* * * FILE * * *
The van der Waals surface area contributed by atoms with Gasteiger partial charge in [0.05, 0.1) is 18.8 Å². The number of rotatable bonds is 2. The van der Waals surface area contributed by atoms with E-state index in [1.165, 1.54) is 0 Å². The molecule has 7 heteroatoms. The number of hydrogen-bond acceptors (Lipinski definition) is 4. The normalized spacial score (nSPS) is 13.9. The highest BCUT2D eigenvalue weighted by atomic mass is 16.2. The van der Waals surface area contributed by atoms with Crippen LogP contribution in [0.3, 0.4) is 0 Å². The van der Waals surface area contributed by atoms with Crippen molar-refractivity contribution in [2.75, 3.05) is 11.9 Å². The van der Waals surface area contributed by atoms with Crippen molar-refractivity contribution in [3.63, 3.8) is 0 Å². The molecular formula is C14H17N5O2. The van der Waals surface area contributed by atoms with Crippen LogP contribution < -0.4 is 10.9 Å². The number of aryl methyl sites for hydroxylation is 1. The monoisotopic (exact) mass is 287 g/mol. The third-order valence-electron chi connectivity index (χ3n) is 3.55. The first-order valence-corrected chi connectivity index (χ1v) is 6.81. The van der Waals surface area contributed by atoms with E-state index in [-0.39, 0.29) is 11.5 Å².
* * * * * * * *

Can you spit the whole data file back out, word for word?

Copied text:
The van der Waals surface area contributed by atoms with Gasteiger partial charge in [0.05, 0.1) is 18.8 Å². The number of rotatable bonds is 2. The van der Waals surface area contributed by atoms with E-state index in [1.165, 1.54) is 0 Å². The molecule has 7 heteroatoms. The number of hydrogen-bond acceptors (Lipinski definition) is 4. The normalized spacial score (nSPS) is 13.9. The highest BCUT2D eigenvalue weighted by atomic mass is 16.2. The van der Waals surface area contributed by atoms with Crippen LogP contribution in [0.3, 0.4) is 0 Å². The van der Waals surface area contributed by atoms with Crippen molar-refractivity contribution in [2.75, 3.05) is 11.9 Å². The van der Waals surface area contributed by atoms with Crippen molar-refractivity contribution in [3.63, 3.8) is 0 Å². The molecular formula is C14H17N5O2. The van der Waals surface area contributed by atoms with Crippen LogP contribution < -0.4 is 10.9 Å². The number of aryl methyl sites for hydroxylation is 1. The monoisotopic (exact) mass is 287 g/mol. The third-order valence-electron chi connectivity index (χ3n) is 3.55. The first-order valence-corrected chi connectivity index (χ1v) is 6.81. The van der Waals surface area contributed by atoms with E-state index in [-0.39, 0.29) is 11.5 Å².